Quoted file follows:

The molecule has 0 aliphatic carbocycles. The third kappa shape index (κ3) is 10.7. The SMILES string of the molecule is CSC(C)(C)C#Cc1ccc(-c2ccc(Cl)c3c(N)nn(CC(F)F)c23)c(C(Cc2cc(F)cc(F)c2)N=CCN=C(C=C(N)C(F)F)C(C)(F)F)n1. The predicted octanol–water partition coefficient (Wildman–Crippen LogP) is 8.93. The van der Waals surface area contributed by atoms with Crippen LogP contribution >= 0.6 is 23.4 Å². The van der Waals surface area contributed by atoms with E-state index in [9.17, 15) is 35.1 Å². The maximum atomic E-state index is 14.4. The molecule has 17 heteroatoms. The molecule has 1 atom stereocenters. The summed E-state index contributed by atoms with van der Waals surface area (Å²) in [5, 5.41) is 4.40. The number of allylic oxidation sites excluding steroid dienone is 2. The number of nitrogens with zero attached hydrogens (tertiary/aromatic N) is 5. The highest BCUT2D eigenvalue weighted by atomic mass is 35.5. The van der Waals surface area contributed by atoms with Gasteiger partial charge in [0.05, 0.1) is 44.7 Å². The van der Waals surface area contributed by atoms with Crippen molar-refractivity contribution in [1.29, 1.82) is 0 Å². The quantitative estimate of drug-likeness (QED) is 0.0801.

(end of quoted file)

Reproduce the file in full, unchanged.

The molecule has 0 aliphatic carbocycles. The third kappa shape index (κ3) is 10.7. The SMILES string of the molecule is CSC(C)(C)C#Cc1ccc(-c2ccc(Cl)c3c(N)nn(CC(F)F)c23)c(C(Cc2cc(F)cc(F)c2)N=CCN=C(C=C(N)C(F)F)C(C)(F)F)n1. The predicted octanol–water partition coefficient (Wildman–Crippen LogP) is 8.93. The van der Waals surface area contributed by atoms with Crippen LogP contribution >= 0.6 is 23.4 Å². The van der Waals surface area contributed by atoms with E-state index in [9.17, 15) is 35.1 Å². The maximum atomic E-state index is 14.4. The molecule has 17 heteroatoms. The molecule has 1 atom stereocenters. The summed E-state index contributed by atoms with van der Waals surface area (Å²) in [5, 5.41) is 4.40. The number of allylic oxidation sites excluding steroid dienone is 2. The number of nitrogens with zero attached hydrogens (tertiary/aromatic N) is 5. The highest BCUT2D eigenvalue weighted by atomic mass is 35.5. The van der Waals surface area contributed by atoms with Gasteiger partial charge in [0.05, 0.1) is 44.7 Å². The van der Waals surface area contributed by atoms with Crippen molar-refractivity contribution in [1.29, 1.82) is 0 Å². The quantitative estimate of drug-likeness (QED) is 0.0801.